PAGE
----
I don't keep every magazine I have ever read but the ones I do mean a lot to me. I still have some early (for me) sci-fi and fantasy magazines, I have years of Antic, Popular Communications, NOVA, Monitoring Times, QST (So many years of QST), Popular Science, and more than a few titles of photography magazines. All of them are cherished and I go back to them often. With the exception of most of my Atari computer magazines (like Antic and STart) because someone (probably a lot of someones) went to the bother of digitizing them all (adverts and everything) which makes it easier, and somewhat safer for the magazine, to go to those digitally for normal research. Though I do still pull out the physical magazines from time to time for the experience of it.

That all being said. I read most of the magazines I currently subscribe to digitally. It is generally, though not always, cheaper to buy them digitally than it is on paper. Some are only available digitally, while others are a hybrid but charge the same for paper or digital subscriptions.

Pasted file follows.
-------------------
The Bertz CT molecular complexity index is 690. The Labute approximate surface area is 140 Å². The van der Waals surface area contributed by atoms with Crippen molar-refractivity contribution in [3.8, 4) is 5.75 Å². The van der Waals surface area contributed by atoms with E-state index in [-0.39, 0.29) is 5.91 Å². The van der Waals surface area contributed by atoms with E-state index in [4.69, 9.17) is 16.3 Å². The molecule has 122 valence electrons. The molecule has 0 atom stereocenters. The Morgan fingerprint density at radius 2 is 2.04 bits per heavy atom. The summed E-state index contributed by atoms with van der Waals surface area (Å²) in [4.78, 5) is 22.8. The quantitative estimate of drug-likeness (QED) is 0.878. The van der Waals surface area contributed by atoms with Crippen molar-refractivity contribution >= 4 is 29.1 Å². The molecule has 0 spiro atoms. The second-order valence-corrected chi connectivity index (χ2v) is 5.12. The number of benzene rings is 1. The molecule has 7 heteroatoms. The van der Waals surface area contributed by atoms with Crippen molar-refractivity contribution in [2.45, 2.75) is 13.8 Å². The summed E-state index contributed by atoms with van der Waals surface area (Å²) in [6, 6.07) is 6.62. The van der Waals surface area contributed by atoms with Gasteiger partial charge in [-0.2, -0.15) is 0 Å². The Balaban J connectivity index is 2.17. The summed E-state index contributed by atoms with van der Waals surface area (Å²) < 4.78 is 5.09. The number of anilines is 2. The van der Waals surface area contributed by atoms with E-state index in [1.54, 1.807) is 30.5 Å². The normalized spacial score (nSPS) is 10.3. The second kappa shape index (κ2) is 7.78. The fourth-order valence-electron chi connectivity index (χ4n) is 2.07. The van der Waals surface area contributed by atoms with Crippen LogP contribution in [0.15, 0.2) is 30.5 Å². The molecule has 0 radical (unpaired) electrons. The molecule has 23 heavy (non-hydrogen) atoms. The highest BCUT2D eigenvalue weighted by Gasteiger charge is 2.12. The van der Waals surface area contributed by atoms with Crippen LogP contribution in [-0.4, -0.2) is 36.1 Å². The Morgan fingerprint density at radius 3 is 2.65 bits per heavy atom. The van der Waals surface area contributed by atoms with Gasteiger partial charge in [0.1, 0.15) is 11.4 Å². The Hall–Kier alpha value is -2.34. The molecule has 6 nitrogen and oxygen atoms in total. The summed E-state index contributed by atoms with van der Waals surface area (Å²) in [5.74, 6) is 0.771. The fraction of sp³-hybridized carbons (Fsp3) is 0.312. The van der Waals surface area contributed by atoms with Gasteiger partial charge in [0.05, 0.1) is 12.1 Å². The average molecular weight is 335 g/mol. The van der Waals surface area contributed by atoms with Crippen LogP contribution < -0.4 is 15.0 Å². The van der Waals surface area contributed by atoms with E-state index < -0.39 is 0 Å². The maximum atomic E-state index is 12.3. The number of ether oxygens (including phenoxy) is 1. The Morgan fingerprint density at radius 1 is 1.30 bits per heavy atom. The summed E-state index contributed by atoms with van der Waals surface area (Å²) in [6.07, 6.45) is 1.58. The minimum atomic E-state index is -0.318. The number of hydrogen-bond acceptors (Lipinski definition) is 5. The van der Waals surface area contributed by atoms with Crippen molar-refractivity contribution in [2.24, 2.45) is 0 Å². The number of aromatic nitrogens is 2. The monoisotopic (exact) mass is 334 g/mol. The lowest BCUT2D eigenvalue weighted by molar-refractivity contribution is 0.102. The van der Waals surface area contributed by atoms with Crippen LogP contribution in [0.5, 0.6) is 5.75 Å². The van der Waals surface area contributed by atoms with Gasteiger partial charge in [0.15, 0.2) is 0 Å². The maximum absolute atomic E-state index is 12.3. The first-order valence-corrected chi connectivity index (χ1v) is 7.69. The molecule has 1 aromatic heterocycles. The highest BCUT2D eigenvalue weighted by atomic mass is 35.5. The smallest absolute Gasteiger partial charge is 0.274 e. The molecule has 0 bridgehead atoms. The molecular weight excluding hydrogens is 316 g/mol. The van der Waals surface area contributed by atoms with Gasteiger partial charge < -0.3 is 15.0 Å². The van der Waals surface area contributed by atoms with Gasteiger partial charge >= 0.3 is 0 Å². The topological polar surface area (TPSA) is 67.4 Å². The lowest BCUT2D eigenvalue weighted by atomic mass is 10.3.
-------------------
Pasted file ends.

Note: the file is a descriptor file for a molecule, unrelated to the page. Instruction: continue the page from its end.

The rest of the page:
The industry had to do something though. There were a lot of titles, maybe too many, and, according to this editor, the big short fiction magazines were bleeding subscribers and the smaller ones just folding. As with anything that the internet can replace for free (short fiction for example) The industries being left behind have to adapt or die. A few pioneers in the online digital magazine industry (like this editor I was talking with) found a way to make it work. They are not necessarily burning a fiery trail through the publishing sky with profits and sales but they are managing to stay in business, pay those involved, (editors, slush readers, authors, etc), and just keep flying; I mean publishing.